The final climb to the summit is very rocky, mostly following the road, but utilizing some footpaths as well—this last push to the top brings with it a new respect for elevation—our breathing became labored, and we found ourselves stopping to rest quite often. Thankfully, the summit hut is in view, as you climb—having a visual goal helps speed things along. Soon the summit hut seems so close that you could almost reach out and touch it—just keep putting one foot in front of the other and you will soon find yourself standing on the summit of White Mountain Peak!
We made the summit at 4:51pm, five and a half hours after setting out—with congratulations all around, we then basked in the accomplishment of our first 14,000-foot peak. The two of us investigated the summit hut, actually another research station, and signed the register. Then, as we were sitting there enjoying the view we heard a “swish” and looked up to see a gleaming white glider cutting through the thin air above the peak—it was a beautiful sight! A sight that paled in comparison to the panorama that spread out below us from the summit—sweeping views of Death Valley, the Nevada Basin, and the jagged peaks of the Sierra Nevada make for one of the best views in the Sierra. We took in the views for about 30 minutes, before deciding it was time to head back, not at all looking forward to climbing the two sections that we descended on the way to the top.
The highlight of our hike back to the car, was the sight of a herd of ten bighorn sheep and a coyote that gave us a scare when we mistook it for a mountain lion as it disappeared over the ridge. Catching just a glimpse of a large animal climbing over a rocky outcrop, we quickened our pace in hopes of getting a better look—perhaps it was a mountain lion. Once we were able to see the animal, we realized it was not one of the shy cats, but it was the trickster himself, old man coyote. Relieved and disappointed at the same time, we laughed and continued on our way.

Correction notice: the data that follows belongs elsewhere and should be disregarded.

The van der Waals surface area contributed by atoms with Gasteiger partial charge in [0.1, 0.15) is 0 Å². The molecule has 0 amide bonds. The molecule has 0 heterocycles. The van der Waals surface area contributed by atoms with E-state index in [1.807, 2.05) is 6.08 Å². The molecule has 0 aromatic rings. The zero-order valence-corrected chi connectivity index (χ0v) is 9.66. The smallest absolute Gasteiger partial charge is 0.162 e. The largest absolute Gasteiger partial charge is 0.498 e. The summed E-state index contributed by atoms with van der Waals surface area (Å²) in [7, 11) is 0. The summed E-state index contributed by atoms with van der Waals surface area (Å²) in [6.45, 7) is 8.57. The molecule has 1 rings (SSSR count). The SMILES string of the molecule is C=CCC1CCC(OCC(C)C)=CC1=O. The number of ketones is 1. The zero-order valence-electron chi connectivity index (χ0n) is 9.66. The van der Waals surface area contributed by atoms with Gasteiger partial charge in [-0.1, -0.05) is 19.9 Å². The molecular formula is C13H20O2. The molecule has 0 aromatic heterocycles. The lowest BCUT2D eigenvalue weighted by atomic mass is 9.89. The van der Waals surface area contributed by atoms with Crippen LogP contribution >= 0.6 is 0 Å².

We arrived back at the van at 7:31pm to find that Dar had been suffering pretty badly with altitude sickness. As quickly as we could, we unloaded our packs and jumped in the van to head for lower ground—once down to Bishop and the lower altitude, Dar immediately began to feel better, allowing us to celebrate our 15-mile, and 5-mile roundtrip hikes. It had taken Pick and I eight hours to complete the 15-mile trek and we were feeling quite gratified with our successful summit—with one goal complete, we prepared to obtain our second goal—the summit of Mount Whitney. Thanks to the inspirational and sullenly beautiful slopes of White Mountain, we felt confident that we would succeed—we couldn’t have asked for a better peak on which to prepare.